Reforesting a piece of land takes a long time so those trees that are early successional are key to foster slower growing species and to give one hope that the forest will return. That's what Steve and I are called to do...plant. I don't think we've ever been so drawn to anything like this other than hiking and exploring this infinitely interesting and beautiful natural world. There is redemption in such a hope-filled and important act like planting trees. We humans can't turn back the clock, but we can go forward with respect for each other and all life and take significant action to do what is right and to fix what is broken.

Red Cedars provide us with soul-satiating green in a season lacking this life-filled color, while also offering important food and shelter for all sorts of wildlife. We have Cedar Waxwings frequently feasting on the berries, American Robins nesting in them in the warm season by the DOZENS, and potentially Saw-whet Owls resting in them during migration. (Thanks to Stanley Stine with Twinsburg Parks and Recreation for this sweet little tid-bit.)

There are all sorts of little grass nests under these trees from different mammals and beautiful Bagworms hanging from limbs here and there (no they have not ever killed the trees here or ever caused significant damage and even if they did, the trees would most likely recover. One of our oaks regrew all new leaves after complete defoliation by native Datana caterpillars last year.)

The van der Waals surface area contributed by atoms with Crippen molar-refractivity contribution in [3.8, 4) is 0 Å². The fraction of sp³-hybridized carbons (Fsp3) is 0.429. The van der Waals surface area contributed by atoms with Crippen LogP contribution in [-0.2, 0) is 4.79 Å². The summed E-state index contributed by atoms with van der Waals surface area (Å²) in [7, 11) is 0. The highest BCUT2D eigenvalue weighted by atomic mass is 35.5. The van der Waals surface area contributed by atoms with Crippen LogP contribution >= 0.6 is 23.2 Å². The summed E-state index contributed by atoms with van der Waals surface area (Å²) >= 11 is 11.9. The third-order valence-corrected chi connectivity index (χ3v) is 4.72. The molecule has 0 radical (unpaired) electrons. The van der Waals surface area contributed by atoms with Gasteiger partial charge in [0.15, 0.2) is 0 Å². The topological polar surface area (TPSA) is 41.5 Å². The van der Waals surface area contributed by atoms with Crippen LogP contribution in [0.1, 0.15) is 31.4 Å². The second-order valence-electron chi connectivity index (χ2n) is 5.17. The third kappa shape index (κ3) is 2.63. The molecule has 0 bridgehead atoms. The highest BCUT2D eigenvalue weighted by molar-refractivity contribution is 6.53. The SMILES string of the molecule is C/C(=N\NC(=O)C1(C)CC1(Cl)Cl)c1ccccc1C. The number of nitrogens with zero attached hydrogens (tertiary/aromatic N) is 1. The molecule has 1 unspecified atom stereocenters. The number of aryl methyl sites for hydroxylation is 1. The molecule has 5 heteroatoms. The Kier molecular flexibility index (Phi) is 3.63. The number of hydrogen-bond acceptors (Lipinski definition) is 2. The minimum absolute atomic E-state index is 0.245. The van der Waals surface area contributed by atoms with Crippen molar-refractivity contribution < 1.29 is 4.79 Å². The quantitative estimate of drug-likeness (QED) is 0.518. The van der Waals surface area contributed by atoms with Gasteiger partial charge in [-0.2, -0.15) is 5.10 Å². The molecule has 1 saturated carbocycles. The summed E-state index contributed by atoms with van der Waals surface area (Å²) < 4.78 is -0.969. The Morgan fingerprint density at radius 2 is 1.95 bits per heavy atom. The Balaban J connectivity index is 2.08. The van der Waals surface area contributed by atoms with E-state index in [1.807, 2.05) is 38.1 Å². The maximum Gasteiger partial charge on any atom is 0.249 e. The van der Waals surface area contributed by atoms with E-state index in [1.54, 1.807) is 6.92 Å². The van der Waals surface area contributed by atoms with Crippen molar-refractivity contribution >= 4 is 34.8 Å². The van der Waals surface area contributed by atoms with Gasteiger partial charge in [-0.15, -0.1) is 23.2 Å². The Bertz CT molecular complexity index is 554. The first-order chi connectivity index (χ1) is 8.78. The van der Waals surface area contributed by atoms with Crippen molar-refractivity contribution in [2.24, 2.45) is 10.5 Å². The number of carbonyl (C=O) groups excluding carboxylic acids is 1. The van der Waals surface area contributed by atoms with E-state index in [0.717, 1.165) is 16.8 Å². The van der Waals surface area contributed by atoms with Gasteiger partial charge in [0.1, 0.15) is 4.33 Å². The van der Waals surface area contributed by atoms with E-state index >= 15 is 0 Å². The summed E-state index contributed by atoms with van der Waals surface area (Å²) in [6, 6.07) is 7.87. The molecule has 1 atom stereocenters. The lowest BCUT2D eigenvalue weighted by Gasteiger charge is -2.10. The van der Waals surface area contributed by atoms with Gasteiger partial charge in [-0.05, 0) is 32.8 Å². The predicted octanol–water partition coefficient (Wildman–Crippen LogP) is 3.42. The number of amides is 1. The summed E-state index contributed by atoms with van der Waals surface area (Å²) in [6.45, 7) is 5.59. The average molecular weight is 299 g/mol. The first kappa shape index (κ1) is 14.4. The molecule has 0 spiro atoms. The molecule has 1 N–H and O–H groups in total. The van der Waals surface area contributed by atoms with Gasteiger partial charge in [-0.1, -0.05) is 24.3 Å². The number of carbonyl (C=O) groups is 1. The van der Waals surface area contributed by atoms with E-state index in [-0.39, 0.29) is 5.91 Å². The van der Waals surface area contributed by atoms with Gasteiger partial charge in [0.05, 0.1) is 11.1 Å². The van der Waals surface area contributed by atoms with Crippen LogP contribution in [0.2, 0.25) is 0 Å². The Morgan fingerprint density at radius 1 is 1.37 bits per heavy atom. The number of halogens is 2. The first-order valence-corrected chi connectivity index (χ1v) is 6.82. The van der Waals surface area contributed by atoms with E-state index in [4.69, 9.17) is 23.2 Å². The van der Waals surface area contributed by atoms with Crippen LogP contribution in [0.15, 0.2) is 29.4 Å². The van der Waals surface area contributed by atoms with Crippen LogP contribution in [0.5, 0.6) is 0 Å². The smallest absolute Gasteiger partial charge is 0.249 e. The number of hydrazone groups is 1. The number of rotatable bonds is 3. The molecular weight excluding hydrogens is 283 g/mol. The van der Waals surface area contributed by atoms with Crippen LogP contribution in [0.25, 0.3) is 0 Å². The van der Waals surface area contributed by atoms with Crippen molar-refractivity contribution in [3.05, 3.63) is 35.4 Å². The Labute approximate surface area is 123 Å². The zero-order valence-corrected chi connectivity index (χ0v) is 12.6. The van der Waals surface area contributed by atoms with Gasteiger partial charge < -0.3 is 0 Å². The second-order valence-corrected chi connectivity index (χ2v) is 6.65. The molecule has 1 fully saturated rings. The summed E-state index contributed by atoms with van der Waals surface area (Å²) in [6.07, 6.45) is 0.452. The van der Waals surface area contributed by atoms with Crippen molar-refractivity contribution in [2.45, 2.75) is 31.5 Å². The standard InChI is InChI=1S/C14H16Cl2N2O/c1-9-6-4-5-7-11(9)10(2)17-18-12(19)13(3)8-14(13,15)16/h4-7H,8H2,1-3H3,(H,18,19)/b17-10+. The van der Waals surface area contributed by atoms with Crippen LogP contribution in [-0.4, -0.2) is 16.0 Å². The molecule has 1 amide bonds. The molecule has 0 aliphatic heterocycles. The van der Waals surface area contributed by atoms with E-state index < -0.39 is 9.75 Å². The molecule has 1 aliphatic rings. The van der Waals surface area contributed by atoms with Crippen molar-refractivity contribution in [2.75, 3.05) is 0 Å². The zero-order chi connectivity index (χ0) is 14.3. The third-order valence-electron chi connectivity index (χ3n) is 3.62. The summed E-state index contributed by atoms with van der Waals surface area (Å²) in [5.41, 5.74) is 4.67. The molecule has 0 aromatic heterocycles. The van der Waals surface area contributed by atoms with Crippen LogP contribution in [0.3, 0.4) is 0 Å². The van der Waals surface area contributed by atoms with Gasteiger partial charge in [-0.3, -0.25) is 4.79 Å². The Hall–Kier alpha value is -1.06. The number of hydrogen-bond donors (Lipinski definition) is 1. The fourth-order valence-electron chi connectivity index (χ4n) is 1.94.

The wood smells fabulous and is long lasting. The beautiful, blue, berries (actually, cones) are medicinal, edible and used to flavor gin.

Wow! We are smitten, I guess. Well, really we are smitten with just about everything wild and free and functional.

Thanks to Stanley, again, for sharing a film we want to watch that is completely relevant to this post: Call of the Forest.

We wish you all a joyous harvest season and some significant time outdoors.

For fun since you might have some extra time over Thanksgiving or just need to jam while cooking, here's some tunes I've enjoyed while writing this post:

Lera Lynn Wolf Like Me

Indigenous Things We Do

Mandolin Orange Old Ties and Companions

Samantha Crain Equinox

Joni Mitchell Woodstock

Wednesday, October 25, 2017

Fall Happenings on the Farm: Produce, Late Flowers, Bumble Bees and Mother Trees

Tonight will be our first fall frost for growing season 2017. This is almost a full month later than we frosted last year. We had a super warm spring, cool summer, very dry summer and fall and everything is confused: we have strawberries flowering and fruiting right the end of October! The chickens are dealing with the cooling temperatures by hanging out on our porch pooping everywhere. They just want to be near's endearing and quite comical.

Beautiful autumnal colors are showing up daily here on our farm. The Asters and Goldenrods continue to feed the bees and the migrating Monarchs and Painted Ladies. We are incredibly grateful for these hardy natives whose seeds travel through the air and germinate all on their own and can somehow compete with aggressive and invasive European grasses. A friend gave us the new Goldenrod guide out from the Cleveland Museum of Natural History and we highly recommend you get yourself a copy. It's fabulous and gives much deserved attention to the importance of goldenrods.

Interestingly, we have some Asters, Fleabanes and even Tomatoes that germinated on the North side (no sun side) of our house and are all flowering and setting fruit. Here you can see the shade shadow:

and the blooms: